Farrier ServicesFarrier Services

It has long been said, "No foot, no horse." That is, if a horse is lame because it has a foot problem, it is useless as a riding horse. The hoof and lower bones of the horses leg are severely impacted by the way the foot is trimmed and shod, something that needs to be done roughly every 6-8 weeks. Even barefoot horses need trimming on a regular schedule to make sure their foot is wearing evenly.

A farrier can make the difference between a lame horse and a sound horse. In fact a good farrier can often make a lame horse sound through proper trimming and perhaps corrective shoeing, and a poor farrier can make a sound horse lame through improper trimming and shoeing. Horse shoeing is a true art, and its craft has become very sophisticated, both in knowledge and in the types of shoes and other materials used on the foot to compensate for the demands of different equestrian disciplines as well as the great variety of hoof problems from congenital malformation to disease processes.

Humans began to shoe horses because riding a horse, particularly over rocky ground, can wear the hoof wall faster than it can grow, and can also cause bruises to the sole of the foot. However, shoeing a horse reduces what is called 'frog pressure,' thereby compromising the effectiveness of the pump on the bottom of the foot that is essential to blood circulation in the extremity. As a result, barefoot trimming and the wearing of removable rubber boots has become very popular of late as a way to correct certain problems caused by shoes. Many show horses today are performing shoeless!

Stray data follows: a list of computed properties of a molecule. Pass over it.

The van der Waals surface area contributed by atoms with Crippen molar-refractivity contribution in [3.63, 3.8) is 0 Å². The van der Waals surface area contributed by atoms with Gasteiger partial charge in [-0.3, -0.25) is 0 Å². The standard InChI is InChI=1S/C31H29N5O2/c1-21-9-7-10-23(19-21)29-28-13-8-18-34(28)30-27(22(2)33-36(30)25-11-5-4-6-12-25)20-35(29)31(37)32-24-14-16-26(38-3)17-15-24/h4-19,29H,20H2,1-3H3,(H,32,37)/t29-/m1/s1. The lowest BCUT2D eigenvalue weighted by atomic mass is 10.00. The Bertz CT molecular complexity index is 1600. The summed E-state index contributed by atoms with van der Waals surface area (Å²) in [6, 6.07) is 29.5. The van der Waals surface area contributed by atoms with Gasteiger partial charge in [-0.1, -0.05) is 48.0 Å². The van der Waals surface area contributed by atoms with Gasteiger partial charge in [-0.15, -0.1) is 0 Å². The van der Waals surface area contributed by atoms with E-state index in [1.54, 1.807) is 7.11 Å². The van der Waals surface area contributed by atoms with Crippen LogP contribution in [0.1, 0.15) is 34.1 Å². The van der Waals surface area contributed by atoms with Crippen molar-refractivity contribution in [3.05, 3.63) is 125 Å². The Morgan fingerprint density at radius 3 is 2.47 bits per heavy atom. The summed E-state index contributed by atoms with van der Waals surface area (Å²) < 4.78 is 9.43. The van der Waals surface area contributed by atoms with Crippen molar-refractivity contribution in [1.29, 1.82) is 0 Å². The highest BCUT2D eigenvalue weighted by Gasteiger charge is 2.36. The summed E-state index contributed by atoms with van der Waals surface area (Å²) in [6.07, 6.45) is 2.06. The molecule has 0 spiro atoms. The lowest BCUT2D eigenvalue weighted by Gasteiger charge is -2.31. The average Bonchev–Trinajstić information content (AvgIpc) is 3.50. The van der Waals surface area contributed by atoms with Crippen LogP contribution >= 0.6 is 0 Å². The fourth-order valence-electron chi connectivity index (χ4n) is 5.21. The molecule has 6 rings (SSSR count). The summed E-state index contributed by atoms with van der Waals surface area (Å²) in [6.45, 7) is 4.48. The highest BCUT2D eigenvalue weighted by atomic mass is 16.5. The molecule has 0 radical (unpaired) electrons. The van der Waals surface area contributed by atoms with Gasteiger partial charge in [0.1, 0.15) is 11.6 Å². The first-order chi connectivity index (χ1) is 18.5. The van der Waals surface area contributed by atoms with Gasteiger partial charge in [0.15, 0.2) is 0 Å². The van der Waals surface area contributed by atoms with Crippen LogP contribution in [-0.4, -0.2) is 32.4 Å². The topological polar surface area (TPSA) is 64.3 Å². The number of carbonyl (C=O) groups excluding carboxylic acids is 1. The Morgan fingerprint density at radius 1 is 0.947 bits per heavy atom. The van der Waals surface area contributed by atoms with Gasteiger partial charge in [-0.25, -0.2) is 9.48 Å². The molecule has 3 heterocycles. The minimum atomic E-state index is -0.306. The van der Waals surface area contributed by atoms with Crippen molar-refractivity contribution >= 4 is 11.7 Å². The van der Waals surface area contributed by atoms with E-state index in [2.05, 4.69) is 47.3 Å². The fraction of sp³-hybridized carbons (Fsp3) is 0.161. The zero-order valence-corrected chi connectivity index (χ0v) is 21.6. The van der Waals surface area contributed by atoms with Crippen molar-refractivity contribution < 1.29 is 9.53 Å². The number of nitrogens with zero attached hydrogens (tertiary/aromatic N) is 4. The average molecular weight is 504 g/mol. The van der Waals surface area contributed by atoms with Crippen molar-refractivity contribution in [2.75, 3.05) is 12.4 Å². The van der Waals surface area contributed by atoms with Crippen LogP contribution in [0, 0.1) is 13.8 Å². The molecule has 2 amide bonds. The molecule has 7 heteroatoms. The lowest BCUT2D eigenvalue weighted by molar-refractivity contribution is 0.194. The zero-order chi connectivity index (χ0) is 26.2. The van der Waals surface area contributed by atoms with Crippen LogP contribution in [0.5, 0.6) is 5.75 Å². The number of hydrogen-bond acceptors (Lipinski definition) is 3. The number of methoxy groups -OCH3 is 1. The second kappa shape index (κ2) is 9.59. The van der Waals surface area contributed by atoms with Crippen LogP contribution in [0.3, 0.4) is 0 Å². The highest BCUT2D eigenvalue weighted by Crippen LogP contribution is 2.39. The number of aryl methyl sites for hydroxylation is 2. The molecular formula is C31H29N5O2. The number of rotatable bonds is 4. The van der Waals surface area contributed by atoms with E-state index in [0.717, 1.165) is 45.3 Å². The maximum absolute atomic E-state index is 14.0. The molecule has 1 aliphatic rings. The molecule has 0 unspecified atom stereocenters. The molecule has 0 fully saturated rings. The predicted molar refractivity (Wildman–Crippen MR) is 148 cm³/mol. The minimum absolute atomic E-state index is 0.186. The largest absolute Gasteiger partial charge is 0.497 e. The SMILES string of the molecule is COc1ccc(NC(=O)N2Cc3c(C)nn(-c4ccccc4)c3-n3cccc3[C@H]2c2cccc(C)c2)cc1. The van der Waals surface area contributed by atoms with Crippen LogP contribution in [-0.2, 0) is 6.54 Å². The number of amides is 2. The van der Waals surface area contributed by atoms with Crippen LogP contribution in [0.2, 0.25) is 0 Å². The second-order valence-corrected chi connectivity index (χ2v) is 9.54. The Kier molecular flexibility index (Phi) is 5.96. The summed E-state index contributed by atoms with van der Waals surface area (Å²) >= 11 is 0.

LauraLaura Montesi-Miller

A good farrier is essential to any equine operation. Laura Montesi-Miller, Journeyman #01378 of LCM Horseshoeing is the only female certified by the Brotherhood of Working Farriers as a Journeyman Farrier in Connecticut. An exceptional "foot doctor," Laura is always joyful and a pleasure to be around, which is VERY important for the horses, when it comes to their level of anxiety about having nails hammered into their feet, and their subsequent behavior when it comes to shoeing.

Laura does custom, corrective, and specialty shoeing as well as natural barefoot trimming. A graduate of Nonnewaug High School's Ellis-Clarke Regional Agriculture Science and Technology Program, she is an active member of the Future Farmers of America (FFA). She studied at the Oklahoma Horseshoeing School, and was requested to serve as an instructor 6 months prior to completing her education. She lives in Winchester, CT, with husband Dave and dogs, in addition to their outdoor family of horses, donkeys, goats, and fowl.